Diarrhea In Infants

Overview, Causes, & Risk Factors

Diarrhea is a condition in which loose, watery stools are passedwith greater frequency than normal.

What is going on in the body?

Diarrhea occurs when the colon or large intestine becomes irritated. This canbe caused by many things, including infection, chemical toxins, inflammation,stress, or anxiety. Thecolon responds to this irritation in the following ways:

  • increases the amount of water and mucous in the stool
  • increases the frequency of emptying the stools from thebody
  • decreases the amount of water it reabsorbs from the stool
  • What are the causes and risks of the condition?

    Most of the time, diarrhea in children is caused by the viruses that causegastroenteritis. Diarrhea is often associated with vomiting.Following are other causes of diarrhea:

  • bacteria that invade the intestinal tract
  • gastrointestinal disorders, such as irritable bowelsyndrome
  • inherited birth defects such as cystic fibrosis
  • introduction of a new food
  • toxins from contaminated food
  • Symptoms & Signs

    What are the signs and symptoms of the condition?

    Diarrhea in infants can cause the following conditions:

  • abdominal distressand cramping, which may disrupt sleep
  • frequent, watery stools, and in more serious situations,pus or blood in the stools
  • irritability
  • less interest in feeding
  • loss of appetite
  • sluggishness and less activity than usual
  • vomiting
  • It is important to be able to tell the difference betweendiarrhea and the normal loose, watery stools of infants in the first 6 to 8weeks of life. Breast-fed infants normally have stools that look like watery,yellow cottage cheese. Their stools also are frequent, often occurring duringor after each feeding. Breast milk stools usually are sweet-smelling ascompared to the stools of formula-fed infants.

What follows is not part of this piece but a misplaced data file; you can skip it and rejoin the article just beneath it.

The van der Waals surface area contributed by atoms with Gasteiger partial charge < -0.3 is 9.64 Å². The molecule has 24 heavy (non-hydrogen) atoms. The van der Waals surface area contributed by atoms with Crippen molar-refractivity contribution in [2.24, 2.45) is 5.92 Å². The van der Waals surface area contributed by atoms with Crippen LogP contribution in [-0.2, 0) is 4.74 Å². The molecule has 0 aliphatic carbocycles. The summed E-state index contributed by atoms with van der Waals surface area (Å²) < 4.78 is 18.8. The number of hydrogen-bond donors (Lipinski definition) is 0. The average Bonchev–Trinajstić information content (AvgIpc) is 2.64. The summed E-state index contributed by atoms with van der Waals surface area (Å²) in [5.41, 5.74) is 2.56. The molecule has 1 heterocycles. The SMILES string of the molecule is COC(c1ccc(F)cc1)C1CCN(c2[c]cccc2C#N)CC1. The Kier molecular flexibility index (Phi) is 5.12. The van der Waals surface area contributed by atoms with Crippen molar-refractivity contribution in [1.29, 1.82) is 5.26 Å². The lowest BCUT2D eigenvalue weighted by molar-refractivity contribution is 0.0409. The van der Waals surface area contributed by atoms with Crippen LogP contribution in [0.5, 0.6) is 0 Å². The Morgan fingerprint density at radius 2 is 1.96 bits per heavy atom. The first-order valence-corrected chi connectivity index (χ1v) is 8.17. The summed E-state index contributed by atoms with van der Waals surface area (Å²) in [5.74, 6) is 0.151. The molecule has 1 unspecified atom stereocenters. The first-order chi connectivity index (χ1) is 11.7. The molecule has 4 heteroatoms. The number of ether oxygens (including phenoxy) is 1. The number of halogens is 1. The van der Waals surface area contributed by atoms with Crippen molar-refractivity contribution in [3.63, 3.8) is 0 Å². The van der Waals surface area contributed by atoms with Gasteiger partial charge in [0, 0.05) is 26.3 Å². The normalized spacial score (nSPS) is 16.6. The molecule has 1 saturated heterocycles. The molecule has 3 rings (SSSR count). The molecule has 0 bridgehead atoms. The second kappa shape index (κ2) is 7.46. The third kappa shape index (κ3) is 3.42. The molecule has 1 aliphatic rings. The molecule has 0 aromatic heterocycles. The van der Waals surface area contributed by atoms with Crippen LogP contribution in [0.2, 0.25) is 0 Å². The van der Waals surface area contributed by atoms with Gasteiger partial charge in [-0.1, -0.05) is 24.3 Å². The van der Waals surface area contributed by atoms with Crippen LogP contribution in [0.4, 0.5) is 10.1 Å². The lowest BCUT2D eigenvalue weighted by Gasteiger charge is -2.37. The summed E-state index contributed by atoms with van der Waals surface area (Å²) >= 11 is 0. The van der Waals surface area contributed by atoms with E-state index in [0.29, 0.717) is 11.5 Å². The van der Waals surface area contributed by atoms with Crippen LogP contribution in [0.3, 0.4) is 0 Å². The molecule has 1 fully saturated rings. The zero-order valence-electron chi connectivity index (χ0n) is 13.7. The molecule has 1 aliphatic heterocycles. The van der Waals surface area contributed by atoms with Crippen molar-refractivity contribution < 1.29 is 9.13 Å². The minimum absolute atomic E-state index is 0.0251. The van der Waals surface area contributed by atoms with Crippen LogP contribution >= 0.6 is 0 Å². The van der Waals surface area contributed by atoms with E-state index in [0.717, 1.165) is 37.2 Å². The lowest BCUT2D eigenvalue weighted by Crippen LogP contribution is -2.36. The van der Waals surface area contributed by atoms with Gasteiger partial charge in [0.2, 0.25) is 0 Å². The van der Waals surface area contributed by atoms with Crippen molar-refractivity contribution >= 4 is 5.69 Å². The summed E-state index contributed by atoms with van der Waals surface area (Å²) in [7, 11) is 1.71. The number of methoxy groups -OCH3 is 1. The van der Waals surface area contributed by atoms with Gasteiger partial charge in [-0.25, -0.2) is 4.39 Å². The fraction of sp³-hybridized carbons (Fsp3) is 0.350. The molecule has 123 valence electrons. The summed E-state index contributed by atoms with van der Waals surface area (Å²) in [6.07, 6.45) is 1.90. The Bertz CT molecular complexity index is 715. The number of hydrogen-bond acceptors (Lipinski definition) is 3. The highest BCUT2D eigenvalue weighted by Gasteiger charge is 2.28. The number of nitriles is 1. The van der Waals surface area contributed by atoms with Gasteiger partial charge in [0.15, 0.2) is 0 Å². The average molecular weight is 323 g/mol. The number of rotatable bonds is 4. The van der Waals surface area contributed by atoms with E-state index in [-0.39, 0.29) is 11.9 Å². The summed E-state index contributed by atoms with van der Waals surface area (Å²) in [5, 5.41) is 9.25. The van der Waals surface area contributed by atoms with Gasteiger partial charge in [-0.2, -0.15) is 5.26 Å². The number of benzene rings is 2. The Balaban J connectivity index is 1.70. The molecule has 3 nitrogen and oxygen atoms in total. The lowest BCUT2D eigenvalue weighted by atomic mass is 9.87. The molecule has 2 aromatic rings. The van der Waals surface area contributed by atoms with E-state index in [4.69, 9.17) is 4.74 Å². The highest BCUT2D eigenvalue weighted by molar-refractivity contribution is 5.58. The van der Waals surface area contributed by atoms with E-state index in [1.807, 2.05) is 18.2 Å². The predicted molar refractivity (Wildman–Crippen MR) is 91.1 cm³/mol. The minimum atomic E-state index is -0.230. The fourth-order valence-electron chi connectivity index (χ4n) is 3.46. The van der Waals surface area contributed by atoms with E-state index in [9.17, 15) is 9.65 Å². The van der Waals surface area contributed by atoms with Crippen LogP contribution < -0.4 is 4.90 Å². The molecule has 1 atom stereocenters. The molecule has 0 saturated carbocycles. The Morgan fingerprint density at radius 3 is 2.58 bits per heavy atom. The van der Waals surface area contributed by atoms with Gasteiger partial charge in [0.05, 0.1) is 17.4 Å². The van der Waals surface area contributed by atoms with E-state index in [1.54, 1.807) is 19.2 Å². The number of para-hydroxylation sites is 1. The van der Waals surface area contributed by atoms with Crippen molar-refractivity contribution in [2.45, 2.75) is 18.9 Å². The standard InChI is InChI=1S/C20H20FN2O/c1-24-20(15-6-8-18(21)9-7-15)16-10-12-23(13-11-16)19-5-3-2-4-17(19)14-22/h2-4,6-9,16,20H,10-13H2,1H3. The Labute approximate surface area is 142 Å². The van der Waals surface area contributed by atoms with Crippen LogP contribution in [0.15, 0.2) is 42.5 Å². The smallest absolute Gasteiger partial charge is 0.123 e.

Mostinfants, even those fed formula, have frequent, watery stools until they are sixto eight weeks old. After that, the stools become firmer and less frequent. Infact, infants who are only fed breast milk beyond the first two months of lifemay have a stool only every three to five days. As long as the stool is soft, this isnormal. Babies’ stools are firmer once they start on solid food.

    When severe, diarrhea can cause dehydration. Signs of dehydration include the following:

  • absence of tears when crying
  • decreased urination
  • dry mouth
  • sluggishness and lethargy
  • Diagnosis & Tests

    How is the condition diagnosed?

    Diarrhea is diagnosed by the frequency and looseness of the stools. The causeof the diarrhea is diagnosed by considering other symptoms. These may includethe presence of blood or mucus in the stool, the duration of the diarrhea,weightloss, or other signs of illness.

    A healthcare provider will take a history of the infant’s symptoms. He or shewill then do a physical exam. The provider will look for signs of dehydration.

    Labs tests, such as blood tests and tests on the stool, may be performed.Special X-rays may be taken, as well. Occasionally, an instrument known as acolonoscope is used to view the interior of the intestine. This canhelp determine the cause of the diarrhea.

    Prevention & Expectations

    What can be done to prevent the condition?

    The best way to prevent diarrhea in infants is for the caregiver to wash his orher hands well before preparing feedings and especially after using the toilet.Other important steps to take are as follows:

  • Discard any unused formula in the bottle after the infant is finished feeding.
  • Keep all items placed in the infant’s mouth, such as pacifiers or bottlenipples, clean.
  • Keep other young children in the household who have diarrhea away from the infant.